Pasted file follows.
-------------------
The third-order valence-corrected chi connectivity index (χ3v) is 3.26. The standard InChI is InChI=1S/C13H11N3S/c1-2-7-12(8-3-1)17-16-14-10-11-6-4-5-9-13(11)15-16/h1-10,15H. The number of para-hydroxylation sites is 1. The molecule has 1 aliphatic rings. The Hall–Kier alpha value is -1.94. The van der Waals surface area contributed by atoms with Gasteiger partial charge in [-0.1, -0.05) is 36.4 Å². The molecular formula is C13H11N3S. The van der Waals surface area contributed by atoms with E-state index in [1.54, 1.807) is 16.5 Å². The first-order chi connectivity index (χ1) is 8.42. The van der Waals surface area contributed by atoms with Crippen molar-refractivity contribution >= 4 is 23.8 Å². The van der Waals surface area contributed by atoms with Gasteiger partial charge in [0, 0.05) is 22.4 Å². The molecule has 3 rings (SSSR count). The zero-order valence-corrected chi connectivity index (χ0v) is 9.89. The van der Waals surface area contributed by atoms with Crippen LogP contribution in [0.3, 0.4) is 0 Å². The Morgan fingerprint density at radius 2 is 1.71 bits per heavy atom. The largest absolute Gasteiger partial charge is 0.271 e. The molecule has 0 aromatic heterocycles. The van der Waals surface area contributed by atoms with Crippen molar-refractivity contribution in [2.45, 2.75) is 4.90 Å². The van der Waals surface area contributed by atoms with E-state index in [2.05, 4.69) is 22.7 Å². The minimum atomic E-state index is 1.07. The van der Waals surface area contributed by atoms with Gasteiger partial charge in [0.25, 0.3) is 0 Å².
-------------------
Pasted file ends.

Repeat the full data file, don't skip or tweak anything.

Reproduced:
The third-order valence-corrected chi connectivity index (χ3v) is 3.26. The standard InChI is InChI=1S/C13H11N3S/c1-2-7-12(8-3-1)17-16-14-10-11-6-4-5-9-13(11)15-16/h1-10,15H. The number of para-hydroxylation sites is 1. The molecule has 1 aliphatic rings. The Hall–Kier alpha value is -1.94. The van der Waals surface area contributed by atoms with Gasteiger partial charge in [-0.1, -0.05) is 36.4 Å². The molecular formula is C13H11N3S. The van der Waals surface area contributed by atoms with E-state index in [1.54, 1.807) is 16.5 Å². The first-order chi connectivity index (χ1) is 8.42. The van der Waals surface area contributed by atoms with Crippen molar-refractivity contribution >= 4 is 23.8 Å². The van der Waals surface area contributed by atoms with Gasteiger partial charge in [0, 0.05) is 22.4 Å². The molecule has 3 rings (SSSR count). The zero-order valence-corrected chi connectivity index (χ0v) is 9.89. The van der Waals surface area contributed by atoms with Crippen LogP contribution in [0.3, 0.4) is 0 Å². The Morgan fingerprint density at radius 2 is 1.71 bits per heavy atom. The largest absolute Gasteiger partial charge is 0.271 e. The molecule has 0 aromatic heterocycles. The van der Waals surface area contributed by atoms with Crippen molar-refractivity contribution in [2.45, 2.75) is 4.90 Å². The van der Waals surface area contributed by atoms with E-state index in [2.05, 4.69) is 22.7 Å². The minimum atomic E-state index is 1.07. The van der Waals surface area contributed by atoms with Gasteiger partial charge in [0.25, 0.3) is 0 Å².